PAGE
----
Katie Chapman

Are there any more great presidents?

In Uncategorized on February 20, 2012 at 9:44 pm

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This post today is inspired by an article I read in Foreign Policy regarding the President’s day holiday.  The author, Aaron David Miller, argues that since FDR we have not seen a great president, linking him with the likes of  Lincoln and Washington as the greatest of all time.  Miller argues that Americans have come to scrutinize the presidency through the media in such an extravagant manner that we are unable to possess a truly great president.  After 9/11, the possibility of a great president existed but instead the US was led into two unpopular wars.  For Obama and the poor economy, the unemployment is not nearly close to the 25% unemployment of the Great Depression.

Washington, Lincoln, and Roosevelt were involved in major wars and turning points in American history: The Revolution, The Civil War, and WWII.  Have we even had a chance as momentous as these to allow a great president?  Miller writes that the media plays a major role in how our presidency is portrayed today which is undoubtedly true.  For example, when JFK spoke on television, he simply gave his speech and then the television returned to its normal programming.  There was not an audience with cables hooked up to their bodies to see if their speech provided a positive or negative outcome.

In essence, Miller concludes that American presidents are no “super heroes” (true). He also writes, “Americans need to get a grip and dial down what they expect of the presidency and those who occupy it.  Maybe then Americans can allow their presidents to be good without expecting them always to be great.”  I strongly disagree with the conclusion of an otherwise interesting and thought-provoking article.  Holding the American president to a higher standard and “those who occupy it” is absolutely and completely necessary. By not holding politicians accountable and expecting them to be great is what has created the mess we are in over the last three decades.  For the most powerful individual in the world, we should expect him to be one of the greatest individuals in the world, and nothing less.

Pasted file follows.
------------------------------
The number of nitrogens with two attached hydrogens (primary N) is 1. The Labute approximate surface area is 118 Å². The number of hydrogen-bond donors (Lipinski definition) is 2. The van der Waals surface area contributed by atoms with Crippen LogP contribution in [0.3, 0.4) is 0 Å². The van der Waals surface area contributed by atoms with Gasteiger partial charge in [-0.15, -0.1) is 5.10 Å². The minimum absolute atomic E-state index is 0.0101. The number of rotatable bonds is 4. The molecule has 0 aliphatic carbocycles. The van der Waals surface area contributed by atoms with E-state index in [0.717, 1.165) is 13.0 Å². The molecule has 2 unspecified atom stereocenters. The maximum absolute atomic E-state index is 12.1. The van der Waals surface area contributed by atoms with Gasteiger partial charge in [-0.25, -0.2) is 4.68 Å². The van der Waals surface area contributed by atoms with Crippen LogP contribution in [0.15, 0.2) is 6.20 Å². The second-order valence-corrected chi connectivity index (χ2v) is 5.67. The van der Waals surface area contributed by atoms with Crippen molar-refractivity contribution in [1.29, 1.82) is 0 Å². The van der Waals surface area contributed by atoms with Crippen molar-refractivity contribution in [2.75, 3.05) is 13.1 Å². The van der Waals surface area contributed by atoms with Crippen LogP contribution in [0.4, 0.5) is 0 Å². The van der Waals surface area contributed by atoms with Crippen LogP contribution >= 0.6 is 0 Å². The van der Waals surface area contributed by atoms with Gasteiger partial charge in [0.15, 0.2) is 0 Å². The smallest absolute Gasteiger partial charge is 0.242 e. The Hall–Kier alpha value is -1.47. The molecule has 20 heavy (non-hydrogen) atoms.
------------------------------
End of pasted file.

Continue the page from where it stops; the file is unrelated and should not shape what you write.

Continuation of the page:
Happy President’s Day, folks!

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  1. Excellent choice of article by Aaron Daved Miller. I agree with his point that media scrutiny today is so intense that “greatness” in a president is difficult to achieve. I disagree with his conclusion as does Katie Chapman that greatness in our times is not only possible, but necessary.

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